We only really scratched the surface of what’s possible, but overall I was very impressed with this combination of tools and additions like the REST plugin. In particular, using annotations to power the persistence was a revelation, as previously I’ve maintained the hibernate.cfg.xml and mapping files, which are terrible. This does mean that we no longer get support from Hibernate tools like hbm2ddl, but it’s a small price to pay.

Safeguarding our data

Danger! Mental dumping ground ahead!

Like loads of other IT people in the UK, I’ve been pretty worried about the forthcoming compulsory centralised ID database in the UK. I’ve previously written to my MP, joined ORG and tried to spread the word.

In recent months there have been at least five large-scale (10,000 people or more) data security breaches where carelessness has put unencrypted data into what is effectively the public domain.

The press have been really picking up on this and running an awful lot of related stories. The BBC at the moment are running a “Have Your Say” on the subject of “How can we safeguard our data?” (yes, I know about its general quality, thanks), and there are a worrying number of comments like this one:

The nation should have a referendum now on whether this Government is fit to remain in power.

peter gallagher, london

Recommended by 82 people

In every one of the security problems to date, its not been the direct fault of the Government, but the Civil Service. That is to say, it’s not as if Gordon Brown’s been handing out people’s details on memory sticks; regardless of who we vote for, we’ll always get the Government. Even then, you can expect things like this to happen from time to time – they’re just people after all. It’s just that there are so many things that they could have been doing for years to make life easier for themselves such as routine encryption, file transfer by internal network (such as the Government Secure Intranet), strict laptop carry-out procedures and so on (also see the Cabinet Office’s page about risk management in the public sector). I’m sure they must live with a mountain of similar procedures already for their paper assets, the same needs to apply for their electronic ones as well.

Stuart Langridge recently asked a question along the lines of “Is it my fault if I make some piece of information public, and it is used against me?” – my worry with data security isn’t that I make something public, but that someone else, like a governmental body, does it for me. What rights do I have to make sure that my data is always encrypted? What rights do I have to withdraw data from their databases? What rights do I have to be informed if my data is leaked? (OK, this last one is currently up for debate)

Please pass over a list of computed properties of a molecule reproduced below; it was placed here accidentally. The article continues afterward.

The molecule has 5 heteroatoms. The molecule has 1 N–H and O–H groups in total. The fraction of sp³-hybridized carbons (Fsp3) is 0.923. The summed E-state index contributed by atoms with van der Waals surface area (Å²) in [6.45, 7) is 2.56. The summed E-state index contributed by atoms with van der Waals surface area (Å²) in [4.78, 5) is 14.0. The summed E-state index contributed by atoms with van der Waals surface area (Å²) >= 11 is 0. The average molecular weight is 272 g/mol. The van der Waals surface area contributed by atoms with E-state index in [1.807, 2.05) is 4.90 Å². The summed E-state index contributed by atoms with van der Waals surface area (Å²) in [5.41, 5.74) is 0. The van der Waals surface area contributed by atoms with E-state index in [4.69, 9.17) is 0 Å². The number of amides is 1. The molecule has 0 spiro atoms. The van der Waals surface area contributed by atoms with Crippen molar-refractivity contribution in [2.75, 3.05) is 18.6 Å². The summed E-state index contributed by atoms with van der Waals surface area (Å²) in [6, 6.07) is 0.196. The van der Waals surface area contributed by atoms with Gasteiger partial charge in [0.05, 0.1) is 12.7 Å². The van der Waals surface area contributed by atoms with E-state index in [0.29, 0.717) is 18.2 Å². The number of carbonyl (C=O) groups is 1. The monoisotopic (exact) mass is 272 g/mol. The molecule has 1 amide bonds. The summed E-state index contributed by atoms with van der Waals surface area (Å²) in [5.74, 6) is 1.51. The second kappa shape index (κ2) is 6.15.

If the government is at the stage where it thinks it can successfully roll out large single-centre data centres (which AFAIK it hasn’t managed to previously), all these details have presumably been dealt with already. Documents like the

Data Sharing Review Consultation suggest not.

A rough transcript of Richard Clayton’s BBC interview

Dr. Richard Clayton from the University of Cambridge (who writes for the very good Light Blue Touchpaper site) was interviewed for the Pods and Blogs podcast on the 18th December 2007 in the wake of the massive data loss at the end of last year. He had some harsh words to say (this is the same Dr. Richard Clayton who signed a joint letter to Parliament’s Joint Committee on Human Rights).

This is only a very rough transcript, and is only word-for-word when the text is surrounded by speech marks. I’m afraid I’m not sure which of the hosts was the interviewer. I do have audio file for anyone who wants to listen to the original (the BBC removes the mp3 after seven days for reasons of rights, apparently, despite this sucking horrendously).

Starting at 1 minute 25:

What lessons could be learnt from this latest security breach?

“.. it’s not possible to build computer systems which are accessed by large numbers of people which are secure.”


“.. what’s the key problem with these big data concentrations?”

“You can’t make systems like that secure – you don’t just lose the information for one GP surgery you lose information for the whole population all at the same time”

What’s the alternative?

“The alternative is small databases and good communication between them – most of the time that doesn’t happen”

Can anyone make these databases work?

“The commercial sector is a little better at building them … the national health database will be accessed by a million people … if you look at the data collected by a supermarket it’s only accessible by a few dozen people in the marketing department, the risks are completely different.”

“The real problem is we do not know how to build very large databases, have them accessed by hundreds of thousands of people and keep them secure. The government believes this is possible, and I’m sorry but it just isn’t.”

Is there any way to build a big secure database? you seem to be saying no.

“I’m saying no. it’s as simple as that. you can’t build these, the government should stop trying.

Ends at 6:53

(Incidentally, when you start dragging the progress indicator in Windows Media Player, it blanks the time panel, so you can’t tell when you’re moving to until you drop it again and the file starts playing. Very frustrating. Media Player Classic doesn’t suffer from this.)